Fans of hit medical dramas such as The Good Doctor and House MD will savor the opportunity to read of the real-life cases that puzzled doctors, the gripping detective work that ensued, and the completely unexpected, often life-saving diagnoses.“Vital Signs,” a popular column featured in Discover Magazine, has long been a favorite of readers, showcasing, each month, fascinating new tales of strange illnesses and diseases that baffle doctors and elude diagnosis. Each tale is true and borders on the unbelievable. It’s no wonder that throughout the years the column has become an unofficial textbook for medical students, interns, doctors, and anyone interested in human illness and staying healthy.
Now, physician and “Vital Signs” editor Robert Norman has compiled the very best of the series into an intriguing and suspenseful collection for fans and new readers alike. A young woman carries a baby that wasn’t her own—and wasn’t even a human; Aretha Franklin gives a physician the insight needed to save a life; a modern gynecologist faces an ancient disease. These cases and more, representing a wide variety of unique medical anomalies and life-or-death situations, bring readers to the front lines of the medical fray.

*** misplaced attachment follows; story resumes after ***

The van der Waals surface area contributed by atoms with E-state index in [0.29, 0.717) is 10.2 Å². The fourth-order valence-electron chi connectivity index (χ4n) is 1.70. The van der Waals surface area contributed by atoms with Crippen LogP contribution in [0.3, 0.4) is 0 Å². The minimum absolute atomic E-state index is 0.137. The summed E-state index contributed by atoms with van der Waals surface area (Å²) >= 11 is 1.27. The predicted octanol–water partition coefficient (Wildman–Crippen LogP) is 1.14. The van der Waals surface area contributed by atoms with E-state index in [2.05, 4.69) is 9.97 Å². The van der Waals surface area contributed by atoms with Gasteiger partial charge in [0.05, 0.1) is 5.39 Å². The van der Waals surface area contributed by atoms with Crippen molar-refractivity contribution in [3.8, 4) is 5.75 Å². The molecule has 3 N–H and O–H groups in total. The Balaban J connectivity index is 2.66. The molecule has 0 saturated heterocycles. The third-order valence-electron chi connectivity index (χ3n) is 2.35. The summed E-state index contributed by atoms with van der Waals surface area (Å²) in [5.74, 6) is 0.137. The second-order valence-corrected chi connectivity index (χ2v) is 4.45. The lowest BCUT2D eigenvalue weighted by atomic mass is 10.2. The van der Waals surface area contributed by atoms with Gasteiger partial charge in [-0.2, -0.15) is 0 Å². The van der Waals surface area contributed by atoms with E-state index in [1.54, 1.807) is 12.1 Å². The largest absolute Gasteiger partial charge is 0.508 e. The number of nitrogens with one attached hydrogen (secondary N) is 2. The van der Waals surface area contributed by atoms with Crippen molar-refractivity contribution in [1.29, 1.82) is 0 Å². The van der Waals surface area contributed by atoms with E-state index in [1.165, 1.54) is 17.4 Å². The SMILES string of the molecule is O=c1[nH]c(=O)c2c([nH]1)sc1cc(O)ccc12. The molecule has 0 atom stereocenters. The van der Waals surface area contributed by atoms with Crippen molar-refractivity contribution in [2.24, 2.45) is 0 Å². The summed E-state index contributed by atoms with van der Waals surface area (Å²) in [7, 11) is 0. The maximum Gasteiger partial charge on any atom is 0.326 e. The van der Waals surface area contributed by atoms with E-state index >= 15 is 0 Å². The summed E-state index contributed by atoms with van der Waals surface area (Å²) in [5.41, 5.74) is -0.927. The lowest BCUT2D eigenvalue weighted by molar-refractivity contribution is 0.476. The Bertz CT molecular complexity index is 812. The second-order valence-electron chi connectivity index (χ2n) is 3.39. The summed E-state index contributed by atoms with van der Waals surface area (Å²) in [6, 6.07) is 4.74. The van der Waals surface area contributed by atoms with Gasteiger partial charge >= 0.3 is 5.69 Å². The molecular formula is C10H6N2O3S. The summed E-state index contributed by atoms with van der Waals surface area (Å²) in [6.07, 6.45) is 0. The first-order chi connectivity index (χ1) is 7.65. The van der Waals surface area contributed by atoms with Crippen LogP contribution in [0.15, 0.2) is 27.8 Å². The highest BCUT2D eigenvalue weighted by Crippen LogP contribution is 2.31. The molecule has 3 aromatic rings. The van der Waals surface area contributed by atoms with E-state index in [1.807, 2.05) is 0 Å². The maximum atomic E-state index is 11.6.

Discover Magazine’s Vital Signs is a glimpse into the exciting work of real medical professionals, told from their perspective, and revealing that anything can happen in medicine. Readers will never look at a “routine check-up” the same again.
"The 40 of the best medical case studies from Discover Magazine's most popular column reveal wide-ranging medical symptoms that defy common diagnosis. Each case is written and researched with expertise by a medical specialist, but accessible and lively language make the main appeal a general readership. Cases include those of autoimmune disorders such as the woman whose skin was falling off as a result of a drug reaction, and the brain injuries of a former fighter pilot, a patient with mild epileptic seizures, and a child "with headaches and vision problems." In one of the more memorable columns the unexplained death of a 35 year-old male is ultimately traced to metal toxicity from inhaling fumes from heating mercury while extracting gold and silver from old dental fillings to pursue personal wealth. These widely diverse studies of real individuals reveal the complexity of the human body and the constant challenges, frustrations, and limitations medical professionals face. Though these medical mysteries may entice like a real-life episode of House, this is not one for the faint of heart or for hypochondriacs." —Publishers Weekly